The browser you are using is no longer supported. Please switch to Edge or Chrome

General Data Protection Regulation (GDPR)

The General Data Protection Regulation (GDPR) is the toughest privacy and security law in the world.

What is GDPR?

It means that organisations which ask and use information about people to only use the information in certain ways, and to make sure people know how it is being used. Such as the NHS which asks people for information about:

  • their name and address
  • their date of birth
  • telephone number
  • details about their health

Who does the UK-GDPR apply to?

  • The UK-GDPR applies to controllers and processors.
  • A controller makes decisions about how information about people is used and why (this is called personal data).
  • A processor is responsible for using people’s personal data on behalf of a controller.
  • The UK GDPR makes it clear that information can only be used for certain things and that processors must keep records of personal data safe. Processors can be fined large sums of money if they break data protection regulations.
  • Data controllers also have legal obligations to ensure their contracts with processors comply with the UK GDPR.
  • The UK GDPR applies to processing carried out by organisations operating within the UK. It also applies to organisations outside the UK that offer goods or services to individuals in the UK. This includes companies that provide health services for the NHS.

Does UK-GDPR affect my work?

If you are sent and use people’s personal data to do your job, then you must make sure it is used in accordance with the Data Protection Act 2018. This includes the requirements of UK-GDPR. UK-GDPR applies to all organisations operating in the UK. Organisations outside the UK that deal with individuals now operate under the EU-GDPR.

It is very important:

  • for you to understand the UK-GDPR
  • how you should use people’s personal data
  • how to keep it safe
  • what things you should not do with it

If you don’t you may be breaking the law.

UK-GDPR key points

  • You and the organisation you work for are responsible for making sure personal data is only used how it is supposed to be used, and is kept safe. You are breaking the law if you don’t.
  • Organisations must keep records of the types of information being used, tell people how their personal data is being used, and keep these records safe.
  • You must complete a data protection impact assessments (see below).
  • A wide range of information is classed as personal data and would include any information which can identify an individual.
  • Data processors (for example contractors and service providers) are also required to meet data protection regulations regulated.
  • You can get fined up to £17.5 million or 4% of total worldwide turnover, whichever is higher, if you break the law.
  • Data controllers must notify the Information Commissioner’s Office within 72 hours of a data breach. For example if your information is sent to the wrong place. individual rights including greater transparency which means individuals must be told how their information will be used before it is used and the right to be forgotten.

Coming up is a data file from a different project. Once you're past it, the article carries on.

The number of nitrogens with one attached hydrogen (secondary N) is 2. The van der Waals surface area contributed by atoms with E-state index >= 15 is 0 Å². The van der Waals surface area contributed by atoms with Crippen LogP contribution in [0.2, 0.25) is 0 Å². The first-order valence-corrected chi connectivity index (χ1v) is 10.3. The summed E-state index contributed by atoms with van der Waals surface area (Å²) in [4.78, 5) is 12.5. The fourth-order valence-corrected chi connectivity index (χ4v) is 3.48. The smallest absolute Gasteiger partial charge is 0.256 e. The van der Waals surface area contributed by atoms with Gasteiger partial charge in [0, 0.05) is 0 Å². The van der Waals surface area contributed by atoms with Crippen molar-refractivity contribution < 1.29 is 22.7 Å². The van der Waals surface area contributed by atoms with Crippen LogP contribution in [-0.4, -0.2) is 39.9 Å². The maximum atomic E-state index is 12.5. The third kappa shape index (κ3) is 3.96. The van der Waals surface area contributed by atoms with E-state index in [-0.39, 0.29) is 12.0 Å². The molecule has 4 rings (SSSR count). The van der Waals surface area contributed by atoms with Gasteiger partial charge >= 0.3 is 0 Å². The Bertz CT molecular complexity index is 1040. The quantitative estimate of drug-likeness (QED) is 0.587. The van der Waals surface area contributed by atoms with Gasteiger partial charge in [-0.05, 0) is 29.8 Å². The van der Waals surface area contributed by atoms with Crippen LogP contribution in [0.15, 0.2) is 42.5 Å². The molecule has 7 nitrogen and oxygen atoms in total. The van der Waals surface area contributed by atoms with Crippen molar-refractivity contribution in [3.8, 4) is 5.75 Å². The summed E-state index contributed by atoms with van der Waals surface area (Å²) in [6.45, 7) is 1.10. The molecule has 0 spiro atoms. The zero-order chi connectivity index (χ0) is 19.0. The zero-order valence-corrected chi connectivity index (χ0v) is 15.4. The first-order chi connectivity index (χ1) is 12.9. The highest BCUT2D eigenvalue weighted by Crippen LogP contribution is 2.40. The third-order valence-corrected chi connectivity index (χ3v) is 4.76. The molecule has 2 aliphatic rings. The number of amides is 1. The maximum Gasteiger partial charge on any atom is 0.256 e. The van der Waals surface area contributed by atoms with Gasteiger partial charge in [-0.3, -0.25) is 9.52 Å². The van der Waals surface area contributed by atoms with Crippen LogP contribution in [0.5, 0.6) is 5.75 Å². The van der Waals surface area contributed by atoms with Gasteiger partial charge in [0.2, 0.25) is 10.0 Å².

• By law, organisations must employ someone called a data protection officer (DPO) if they are collecting and using lots of personal data.
  • Stricter rules about consent given by people for the collection and processing of their personal data.
  • In most cases, we won’t charge you for sending you copies of records held about you.

What is a data protection impact assessment?

A data protection impact assessment (DPIA) is a mechanism for identifying, quantifying and mitigating data privacy risks. For example, this could be an IT security or legal risk. Multiple risks can also be identified.

The DPIA is completed by organisations to ensure appropriate controls are put in place. For example when any new process or system includes the use of high risk data such as health data.

The DPO in the organisation must be consulted when completing a DPIA. A DPIA should be signed off by the organisation’s senior information risk owner and the DPO.

A DPIA must be completed before any new process or system goes live where it includes processing health data. For example at the business planning stage of a project.

The completion of a DPIA will help to minimise the chance that any new process or system present a high risk to the rights of individuals through a failure to comply with the UK-GDPR or Data Protection Act.

What and who is the data protection officer?

All public organisations including the NHS must have a DPO. The DPO makes sure the organisation does not break the law and uses people’s data correctly. The DPO reports directly to an organisation’s highest management level. A DPO may not be disciplined or dismissed for carrying out their tasks.

It is important to note that data processors that process personal data on behalf of health or social care organisations must appoint a DPO if they:

  • process special categories data on a large scale
  • perform regular or systematic monitoring of data subjects

Google Translate

Text Size

Change font

Contrast